Last week Congress began employing a new tactic to repeal a slew of environmental regulations that Barack Obama implemented in the last few years of his presidency.
Their success hinges on a little-used law that allows Congress to "disapprove" any recently passed regulation with a simple majority and the sitting president's approval.
The 1996 Congressional Review Act (CRA) presents a candy store of opportunities for the Republican-led Senate and House, ranging from environmental regulations to extended requirements for gun purchases for some individuals with mental disabilities.
Under the CRA, Congress can vote to repeal regulations that were passed after June 13, 2016. Also called the "midnight rule," the CRA has only been used once. In 2001, then-President George W. Bush disapproved an Occupational Safety and Health Administration regulation related to standardizing the use of ergonomics in the workplace.
But by the end of last week, the House and Senate succeeded in voting for the repeal of five of some 50 rules currently on the chopping block, stripping away both civil and environmental protections.
One of the first regulations to be dumped was a rule preventing coal mining waste from being discharged into public waters. The stream protection rule would have also required new mining operations to develop a plan and a fund ahead of time to restore any streams that were polluted during operation.
Sen. Mitch McConnell (R-Ky.) called the regulation an "attack against coal minors and their families." The repeal was 54-45, paving the way for a likely approval by President Donald Trump.
On the same day, the House voted to repeal a regulation that extended the screening process for individuals with mental disabilities seeking to buy a gun.
The Social Security gun rule, which was put in place following the massacre at Sandy Hook Elementary in Connecticut, required the Social Security Administration to submit information for any recipient diagnosed with certain conditions who later sought to purchase a firearm.
The House voted to repeal the rule 235-180, and it is now awaiting ratification by the Senate.
Another regulation that came under fire in the House is the controversial "blacklisting"contractor rule, which placed contractors under an additional layer of scrutiny designed to block those who have legal violations on their record from being granted a federal contract until they have made changes to their operations.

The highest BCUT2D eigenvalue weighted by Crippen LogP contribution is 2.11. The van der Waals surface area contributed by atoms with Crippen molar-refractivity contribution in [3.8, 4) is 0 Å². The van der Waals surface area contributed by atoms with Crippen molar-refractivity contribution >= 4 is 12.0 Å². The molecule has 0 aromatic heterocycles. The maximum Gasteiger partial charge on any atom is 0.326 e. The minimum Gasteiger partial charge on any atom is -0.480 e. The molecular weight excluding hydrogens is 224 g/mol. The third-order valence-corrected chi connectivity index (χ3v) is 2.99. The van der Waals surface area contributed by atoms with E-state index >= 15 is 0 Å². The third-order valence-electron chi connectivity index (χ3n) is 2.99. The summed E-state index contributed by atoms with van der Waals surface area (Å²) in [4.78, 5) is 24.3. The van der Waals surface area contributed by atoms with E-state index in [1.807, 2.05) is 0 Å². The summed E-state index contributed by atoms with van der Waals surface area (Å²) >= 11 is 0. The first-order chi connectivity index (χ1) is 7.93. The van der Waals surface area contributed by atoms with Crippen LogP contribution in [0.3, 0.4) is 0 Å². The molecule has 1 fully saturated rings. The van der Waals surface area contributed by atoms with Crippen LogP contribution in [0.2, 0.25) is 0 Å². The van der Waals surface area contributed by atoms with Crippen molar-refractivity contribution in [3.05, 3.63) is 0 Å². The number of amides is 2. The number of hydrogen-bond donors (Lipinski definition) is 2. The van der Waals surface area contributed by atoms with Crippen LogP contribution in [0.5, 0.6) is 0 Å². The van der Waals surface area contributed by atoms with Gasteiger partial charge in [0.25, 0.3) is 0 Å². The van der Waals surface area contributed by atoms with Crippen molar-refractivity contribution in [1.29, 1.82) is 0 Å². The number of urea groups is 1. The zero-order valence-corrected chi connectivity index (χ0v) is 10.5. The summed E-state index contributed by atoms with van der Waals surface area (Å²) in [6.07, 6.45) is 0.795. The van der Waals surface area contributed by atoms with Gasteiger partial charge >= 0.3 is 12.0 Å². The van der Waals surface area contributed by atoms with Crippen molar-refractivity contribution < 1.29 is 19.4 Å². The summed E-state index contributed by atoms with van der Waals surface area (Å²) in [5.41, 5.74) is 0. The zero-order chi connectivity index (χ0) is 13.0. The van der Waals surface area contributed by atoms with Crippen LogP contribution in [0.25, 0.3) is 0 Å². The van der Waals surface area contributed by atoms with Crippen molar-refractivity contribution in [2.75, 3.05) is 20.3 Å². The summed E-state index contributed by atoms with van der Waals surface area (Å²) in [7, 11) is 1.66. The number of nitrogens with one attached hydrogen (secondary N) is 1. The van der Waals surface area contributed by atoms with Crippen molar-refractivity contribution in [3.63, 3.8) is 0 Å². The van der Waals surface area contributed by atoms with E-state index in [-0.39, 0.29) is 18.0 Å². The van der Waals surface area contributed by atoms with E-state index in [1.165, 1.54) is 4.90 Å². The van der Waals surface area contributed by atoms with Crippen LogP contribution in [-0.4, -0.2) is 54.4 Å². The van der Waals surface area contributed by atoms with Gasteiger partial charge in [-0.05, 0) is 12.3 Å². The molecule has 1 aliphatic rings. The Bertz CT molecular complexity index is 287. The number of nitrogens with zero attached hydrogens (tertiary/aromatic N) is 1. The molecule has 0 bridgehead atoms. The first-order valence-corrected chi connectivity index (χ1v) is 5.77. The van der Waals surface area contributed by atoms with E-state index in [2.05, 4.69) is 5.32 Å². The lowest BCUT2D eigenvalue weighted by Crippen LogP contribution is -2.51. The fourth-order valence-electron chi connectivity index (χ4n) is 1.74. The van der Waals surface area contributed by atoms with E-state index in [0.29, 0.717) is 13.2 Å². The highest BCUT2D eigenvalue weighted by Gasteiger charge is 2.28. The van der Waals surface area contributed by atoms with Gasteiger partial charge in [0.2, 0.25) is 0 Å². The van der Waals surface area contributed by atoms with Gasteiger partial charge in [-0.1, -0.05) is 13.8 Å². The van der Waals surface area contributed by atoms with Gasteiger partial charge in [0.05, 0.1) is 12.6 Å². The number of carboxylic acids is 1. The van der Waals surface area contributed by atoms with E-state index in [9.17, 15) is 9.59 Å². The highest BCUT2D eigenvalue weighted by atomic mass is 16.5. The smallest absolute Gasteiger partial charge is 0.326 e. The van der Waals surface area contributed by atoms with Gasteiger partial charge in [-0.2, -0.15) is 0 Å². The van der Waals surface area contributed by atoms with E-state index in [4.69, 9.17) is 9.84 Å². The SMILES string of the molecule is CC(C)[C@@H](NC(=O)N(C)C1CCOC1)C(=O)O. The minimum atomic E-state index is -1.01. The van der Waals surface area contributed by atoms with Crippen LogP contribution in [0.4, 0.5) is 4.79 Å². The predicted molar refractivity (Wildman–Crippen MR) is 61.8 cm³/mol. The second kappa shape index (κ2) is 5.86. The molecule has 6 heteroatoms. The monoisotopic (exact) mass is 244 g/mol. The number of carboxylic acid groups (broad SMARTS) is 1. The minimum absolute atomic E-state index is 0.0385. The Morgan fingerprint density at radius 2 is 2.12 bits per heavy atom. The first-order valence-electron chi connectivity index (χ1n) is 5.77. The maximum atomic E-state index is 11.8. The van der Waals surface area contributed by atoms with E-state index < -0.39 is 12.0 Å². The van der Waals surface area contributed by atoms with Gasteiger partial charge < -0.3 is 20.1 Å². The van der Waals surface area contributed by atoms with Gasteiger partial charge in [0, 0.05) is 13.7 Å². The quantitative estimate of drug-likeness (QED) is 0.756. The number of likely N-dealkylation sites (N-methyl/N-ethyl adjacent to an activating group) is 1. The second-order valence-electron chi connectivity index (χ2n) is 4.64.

The rule didn't actually blacklist contractors, but it did require applicants to address performance issues before being issued a new contract. The rule was voted down 236-187.
But the real bonus of the week for opponents of Obama's environmental legacy arrived on Friday with the repeal of the controversial methane waste rule, which required oil and gas companies contracting on federal and tribal lands to reduce methane leaks by capturing the greenhouse gas and reselling it.
Prior to the rule, there were no real restrictions against companies "flaring" or releasing methane as unburned gasses. The repeal punts the issue back to states, many of which have failed to implement stronger climate regulations.
House Majority Leader Kevin McCarthy (R-Calif.) said the repeal was an effort to balance overregulation of the energy market. "There are less costly and more efficient ways to achieve environmental protection without devastating American jobs and energy production," McCarthy said.
But by not capturing methane gasses, contractors are actually "squandering" lost revenue, the technical consulting firm ICF concluded in a 2015 study on behalf of the Environmental Defense Fund. The report determined that the cost to taxpayers could be as much as $330 million when oil and gas companies don't take precautions to limit the loss of natural gas at the extraction site.
The House also disapproved a rule that required companies to disclose when they pay foreign governments taxes or fees for extraction rights. The Security and Exchange Commission's landmark regulation was supposed to increase transparency in the oil, gas and mining sectors, especially in countries where human rights were a concern.
Rex Tillerson, Trump's pick for U.S. secretary of state, was a chief opponent of the rule -- which not only required his former employer, ExxonMobil, to disclose payments to foreign governments, but was also designed to increase scrutiny in countries where slave labor was documented in the mining sector.
And the repeal of Obama-era environmental and civil protections likely aren't over. Although some Republicans did not condone the use of the CRA to repeal environmental rules, its proponents probably won't have a problem passing further changes. Trump has vowed to roll back as much as 75 percent of current business regulations.